When the pandemic is transmitted to the real economy
By Zois Tsolis
Greece is once again confronted with a deep economic crisis.
This time it is not attributable to poor political choices as was the case for decades but rather to the inability to effectively address the repercussions of the spread of the pandemic to the real economy.
Just two months after the lockdown began Greece abandoned the era of primary surpluses and returned to the era of budget deficits and a hike in public debt.
This may be unavoidable in a deep recession but the management of and decisions regarding the crisis can either make things dramatically worse or stem the coming collapse.
According to the latest data (January-April, 2020) regarding the execution of the state budget there is a 4.06bn euro deficit as compared to the pre-coronavirus projection of 4.06bn euros and just one billion euros for the same period in 2019.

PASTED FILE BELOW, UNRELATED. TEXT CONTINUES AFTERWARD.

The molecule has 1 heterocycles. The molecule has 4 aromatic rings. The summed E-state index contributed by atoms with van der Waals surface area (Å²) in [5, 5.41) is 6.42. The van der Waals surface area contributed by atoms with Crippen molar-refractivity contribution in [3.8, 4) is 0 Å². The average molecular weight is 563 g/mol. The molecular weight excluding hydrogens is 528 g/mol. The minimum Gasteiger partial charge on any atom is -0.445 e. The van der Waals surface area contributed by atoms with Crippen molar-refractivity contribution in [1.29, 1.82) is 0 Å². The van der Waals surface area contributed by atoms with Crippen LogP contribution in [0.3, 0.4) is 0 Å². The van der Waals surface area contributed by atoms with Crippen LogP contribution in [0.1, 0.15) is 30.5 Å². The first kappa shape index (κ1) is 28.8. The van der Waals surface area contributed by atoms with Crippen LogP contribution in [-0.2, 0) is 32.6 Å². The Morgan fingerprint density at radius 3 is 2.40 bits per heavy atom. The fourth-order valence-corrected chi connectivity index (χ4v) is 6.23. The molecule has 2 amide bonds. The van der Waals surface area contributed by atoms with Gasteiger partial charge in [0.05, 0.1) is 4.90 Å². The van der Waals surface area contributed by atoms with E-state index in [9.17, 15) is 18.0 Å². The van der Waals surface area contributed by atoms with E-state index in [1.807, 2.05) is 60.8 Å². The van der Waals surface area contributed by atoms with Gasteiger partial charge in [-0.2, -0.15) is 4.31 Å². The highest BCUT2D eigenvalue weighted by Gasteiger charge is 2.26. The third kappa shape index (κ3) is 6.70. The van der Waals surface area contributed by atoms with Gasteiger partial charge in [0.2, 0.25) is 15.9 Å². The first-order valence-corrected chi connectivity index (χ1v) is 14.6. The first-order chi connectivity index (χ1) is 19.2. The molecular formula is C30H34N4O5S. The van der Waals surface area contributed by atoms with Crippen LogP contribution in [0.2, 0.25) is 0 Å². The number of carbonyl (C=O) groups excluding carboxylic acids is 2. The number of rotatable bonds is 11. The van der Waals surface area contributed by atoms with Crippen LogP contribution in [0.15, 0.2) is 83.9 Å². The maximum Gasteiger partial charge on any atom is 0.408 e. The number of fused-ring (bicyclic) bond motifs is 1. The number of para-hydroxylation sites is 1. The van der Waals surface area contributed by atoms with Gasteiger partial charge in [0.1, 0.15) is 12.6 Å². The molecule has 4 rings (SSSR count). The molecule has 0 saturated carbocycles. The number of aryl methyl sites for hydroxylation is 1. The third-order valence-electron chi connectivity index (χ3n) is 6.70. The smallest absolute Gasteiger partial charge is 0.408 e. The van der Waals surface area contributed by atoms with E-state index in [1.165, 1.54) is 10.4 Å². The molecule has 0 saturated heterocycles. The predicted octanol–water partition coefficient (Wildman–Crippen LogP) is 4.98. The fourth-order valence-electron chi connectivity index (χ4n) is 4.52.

Net revenues from the state budget amounted to 14.1bn euros, a 1.34bn shortfall (8.7 percentage points as compared to the 2020 budget projection) and that is due to the impact of the lockdown and subsequent issues.
The only consolation is that due to the pandemic the revenues of the Public Investment Pprogramme amounted to 1.27bn euros - overreaching target by 153mn euros. The return of taxes amounted to 1.3bn euros, 106mn euros above target.
Nevertheless the state owes a whopping 2.17bn euros in returns of taxes/arrears, pending pensions and lump sum payments, and VAT returns and payments of invoice commissions to businesses.
That is the gaping wound of the mismanagement of state and local government funding.
One billion euros in lost revenues monthly
This situation has led to a loss of one million euros in revenues a month.